|Publication number||US20090306756 A1|
|Application number||US 11/909,297|
|Publication date||Dec 10, 2009|
|Filing date||Mar 7, 2006|
|Priority date||Mar 24, 2005|
|Also published as||EP1871439A2, EP1871439B1, US9056157, WO2006104648A2, WO2006104648A3|
|Publication number||11909297, 909297, PCT/2006/8124, PCT/US/2006/008124, PCT/US/2006/08124, PCT/US/6/008124, PCT/US/6/08124, PCT/US2006/008124, PCT/US2006/08124, PCT/US2006008124, PCT/US200608124, PCT/US6/008124, PCT/US6/08124, PCT/US6008124, PCT/US608124, US 2009/0306756 A1, US 2009/306756 A1, US 20090306756 A1, US 20090306756A1, US 2009306756 A1, US 2009306756A1, US-A1-20090306756, US-A1-2009306756, US2009/0306756A1, US2009/306756A1, US20090306756 A1, US20090306756A1, US2009306756 A1, US2009306756A1|
|Inventors||Junghwa Jenn Cho, Joseph Berglund|
|Original Assignee||Medtronic Vascular, Inc.|
|Export Citation||BiBTeX, EndNote, RefMan|
|Patent Citations (3), Referenced by (1), Classifications (10), Legal Events (1)|
|External Links: USPTO, USPTO Assignment, Espacenet|
The present invention relates generally to the field of implantable medical devices. More particularly, the invention relates to a hybrid biodegradable/non-biodegradable stent, delivery system, and method of treating a vascular condition.
Balloon angioplasty is a medical procedure to widen obstructed blood vessels narrowed by plaque deposits. The procedure may be used in coronary or peripheral arteries. In an angioplasty procedure, a catheter having a special inflatable balloon on its distal end is navigated through the patient's arteries and is advanced through the artery to be treated to position the balloon within the narrowed region (stenosis). The region of the stenosis is expanded by inflating the balloon under pressure to forcibly widen the artery. After the artery has been widened, the balloon is deflated and the catheter is removed from the patient.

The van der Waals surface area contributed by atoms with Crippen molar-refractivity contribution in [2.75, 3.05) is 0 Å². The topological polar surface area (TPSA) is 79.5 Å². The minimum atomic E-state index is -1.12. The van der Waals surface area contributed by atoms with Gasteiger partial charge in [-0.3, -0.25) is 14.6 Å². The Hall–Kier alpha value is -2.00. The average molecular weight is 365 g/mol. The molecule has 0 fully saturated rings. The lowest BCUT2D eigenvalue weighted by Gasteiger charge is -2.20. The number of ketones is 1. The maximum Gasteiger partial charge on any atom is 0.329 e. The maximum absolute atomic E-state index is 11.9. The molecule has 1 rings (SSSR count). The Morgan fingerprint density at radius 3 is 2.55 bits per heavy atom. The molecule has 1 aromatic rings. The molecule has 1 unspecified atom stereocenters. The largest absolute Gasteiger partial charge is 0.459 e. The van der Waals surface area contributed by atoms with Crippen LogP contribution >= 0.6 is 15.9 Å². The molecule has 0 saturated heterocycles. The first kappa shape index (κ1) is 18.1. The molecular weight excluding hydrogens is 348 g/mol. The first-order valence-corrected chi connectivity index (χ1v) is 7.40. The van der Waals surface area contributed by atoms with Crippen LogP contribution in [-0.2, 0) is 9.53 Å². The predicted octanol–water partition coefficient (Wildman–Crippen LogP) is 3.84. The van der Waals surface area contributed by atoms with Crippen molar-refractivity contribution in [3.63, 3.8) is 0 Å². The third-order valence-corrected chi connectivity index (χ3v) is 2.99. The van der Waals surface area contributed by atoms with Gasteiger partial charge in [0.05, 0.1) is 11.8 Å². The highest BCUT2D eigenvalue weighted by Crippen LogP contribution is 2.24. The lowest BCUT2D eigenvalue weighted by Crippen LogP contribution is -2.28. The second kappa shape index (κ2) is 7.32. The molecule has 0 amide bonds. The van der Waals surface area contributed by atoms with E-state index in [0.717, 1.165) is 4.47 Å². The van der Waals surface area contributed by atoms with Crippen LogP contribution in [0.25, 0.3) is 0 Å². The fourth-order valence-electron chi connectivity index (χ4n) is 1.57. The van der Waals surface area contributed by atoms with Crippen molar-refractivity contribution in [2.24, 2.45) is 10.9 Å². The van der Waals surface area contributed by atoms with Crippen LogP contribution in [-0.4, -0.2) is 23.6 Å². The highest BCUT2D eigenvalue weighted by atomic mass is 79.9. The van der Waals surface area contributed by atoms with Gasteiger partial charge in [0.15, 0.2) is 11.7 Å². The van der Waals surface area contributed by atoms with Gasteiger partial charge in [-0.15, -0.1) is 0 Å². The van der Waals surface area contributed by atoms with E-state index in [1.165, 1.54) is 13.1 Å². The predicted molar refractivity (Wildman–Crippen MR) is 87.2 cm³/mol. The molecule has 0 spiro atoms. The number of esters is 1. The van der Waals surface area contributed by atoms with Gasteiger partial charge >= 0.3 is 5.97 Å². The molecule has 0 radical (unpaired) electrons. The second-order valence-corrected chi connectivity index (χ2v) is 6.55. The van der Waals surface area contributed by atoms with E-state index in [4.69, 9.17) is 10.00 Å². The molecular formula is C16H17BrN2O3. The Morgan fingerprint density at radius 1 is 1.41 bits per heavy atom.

A significant difficulty associated with balloon angioplasty is that in a considerable number of cases the artery may again become obstructed in the same region where the balloon angioplasty had been performed. The repeat obstruction may be immediate (abrupt reclosure), which is usually caused by an intimal flap or a segment of plaque or plaque-laden tissue that loosens or breaks free as a result of the damage done to the arterial wall during the balloon angioplasty. Such abrupt reclosure may block the artery requiring emergency surgery which, if not performed immediately, may result in a myocardial infarction and, possibly, death. This risk also necessitates the presence of a surgical team ready to perform such emergency surgery when performing balloon angioplasty procedures. More commonly, a restenosis may occur at a later time, for example, two or more months after the angioplasty for reasons not fully understood and which may require repeat balloon angioplasty or bypass surgery. When such longer term restenosis occurs, it usually is more similar to the original stenosis, that is, it is in the form of cell proliferation and renewed plaque deposition in and on the arterial wall.